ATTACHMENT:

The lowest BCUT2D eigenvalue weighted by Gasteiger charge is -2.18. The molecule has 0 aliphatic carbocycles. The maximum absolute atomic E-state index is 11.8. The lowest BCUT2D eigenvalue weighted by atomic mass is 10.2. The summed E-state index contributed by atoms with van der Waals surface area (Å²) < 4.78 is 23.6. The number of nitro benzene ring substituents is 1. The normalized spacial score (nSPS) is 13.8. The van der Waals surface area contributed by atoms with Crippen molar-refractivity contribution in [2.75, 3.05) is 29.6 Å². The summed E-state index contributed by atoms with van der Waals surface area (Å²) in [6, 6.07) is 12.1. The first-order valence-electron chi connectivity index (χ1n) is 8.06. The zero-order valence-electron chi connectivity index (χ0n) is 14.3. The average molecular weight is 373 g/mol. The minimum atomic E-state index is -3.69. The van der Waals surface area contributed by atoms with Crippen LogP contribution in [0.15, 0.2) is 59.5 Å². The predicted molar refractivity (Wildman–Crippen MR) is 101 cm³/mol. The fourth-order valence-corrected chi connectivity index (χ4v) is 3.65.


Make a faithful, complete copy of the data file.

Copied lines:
The lowest BCUT2D eigenvalue weighted by Gasteiger charge is -2.18. The molecule has 0 aliphatic carbocycles. The maximum absolute atomic E-state index is 11.8. The lowest BCUT2D eigenvalue weighted by atomic mass is 10.2. The summed E-state index contributed by atoms with van der Waals surface area (Å²) < 4.78 is 23.6. The number of nitro benzene ring substituents is 1. The normalized spacial score (nSPS) is 13.8. The van der Waals surface area contributed by atoms with Crippen molar-refractivity contribution in [2.75, 3.05) is 29.6 Å². The summed E-state index contributed by atoms with van der Waals surface area (Å²) in [6, 6.07) is 12.1. The first-order valence-electron chi connectivity index (χ1n) is 8.06. The zero-order valence-electron chi connectivity index (χ0n) is 14.3. The average molecular weight is 373 g/mol. The minimum atomic E-state index is -3.69. The van der Waals surface area contributed by atoms with Crippen LogP contribution in [0.15, 0.2) is 59.5 Å². The predicted molar refractivity (Wildman–Crippen MR) is 101 cm³/mol. The fourth-order valence-corrected chi connectivity index (χ4v) is 3.65.